Cat-5 cabling is short for Category 5, and refers to computer network cables, that are also called Ethernet cables. They consist of four twisted pairs of copper wire that are connected with RJ45 connectors that handle speeds of up to 1000 Mbps. Twisted pairs is not a new idea, and was invented in the early days of telephone usage. Twisting the wires reduces interference.
Local area networks, or LAN networks, are wired with Cat-5 cable. The cable itself is one of the Commercial Building Telecommunications Wiring Standard that was developed for the computer industry in the 1980s when computers were new to many businesses.
It is able to handle heavy loads of data, but has a maximum length of 100 meters. The strength of this cable makes it ideal for businesses that need a strong network to run a lot of computers over.
There are different categories, but the cables are essentially the same. The different categories refer to the speed and load the cables will handle. Cat-5 cable also handles 100 Mhz.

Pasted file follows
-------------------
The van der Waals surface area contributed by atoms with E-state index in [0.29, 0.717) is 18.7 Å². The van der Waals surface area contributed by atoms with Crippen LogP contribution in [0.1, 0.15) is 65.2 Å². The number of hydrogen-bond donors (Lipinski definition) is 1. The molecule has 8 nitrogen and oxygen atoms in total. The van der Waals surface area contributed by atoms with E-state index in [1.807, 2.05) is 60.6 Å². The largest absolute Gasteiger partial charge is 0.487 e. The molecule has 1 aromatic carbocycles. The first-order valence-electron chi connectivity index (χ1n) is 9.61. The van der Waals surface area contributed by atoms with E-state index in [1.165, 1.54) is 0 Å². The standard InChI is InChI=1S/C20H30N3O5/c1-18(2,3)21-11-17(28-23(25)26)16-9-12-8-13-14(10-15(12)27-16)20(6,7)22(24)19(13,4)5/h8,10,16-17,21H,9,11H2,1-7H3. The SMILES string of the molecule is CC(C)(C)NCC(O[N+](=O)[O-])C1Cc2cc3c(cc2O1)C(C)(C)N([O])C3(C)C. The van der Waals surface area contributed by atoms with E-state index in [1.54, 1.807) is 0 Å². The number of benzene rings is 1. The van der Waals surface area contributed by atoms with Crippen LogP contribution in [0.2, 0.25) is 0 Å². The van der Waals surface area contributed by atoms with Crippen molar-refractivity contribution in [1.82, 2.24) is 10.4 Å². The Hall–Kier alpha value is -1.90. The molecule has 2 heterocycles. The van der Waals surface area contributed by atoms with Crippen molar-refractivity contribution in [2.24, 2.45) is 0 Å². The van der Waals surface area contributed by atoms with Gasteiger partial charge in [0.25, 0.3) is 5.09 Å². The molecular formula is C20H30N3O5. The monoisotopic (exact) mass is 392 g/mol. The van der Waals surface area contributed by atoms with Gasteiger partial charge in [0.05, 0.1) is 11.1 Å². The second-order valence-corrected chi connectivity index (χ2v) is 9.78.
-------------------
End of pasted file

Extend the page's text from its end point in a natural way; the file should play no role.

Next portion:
The cable itself uses a certain number of twisted pairs of wire to avoid overlap and noise that could interfere with the transmission of data. There are stranded and solid conductor forms of Cat-5 cabling; the stranded version is more flexible and not as likely to break when bent, which can happen with the solid conductor forms.
Permanent wiring, such as inside walls of a building, use the less flexible solid core. Cable that goes from the wall to the computer needs more flexibility so the typically the stranded version is used.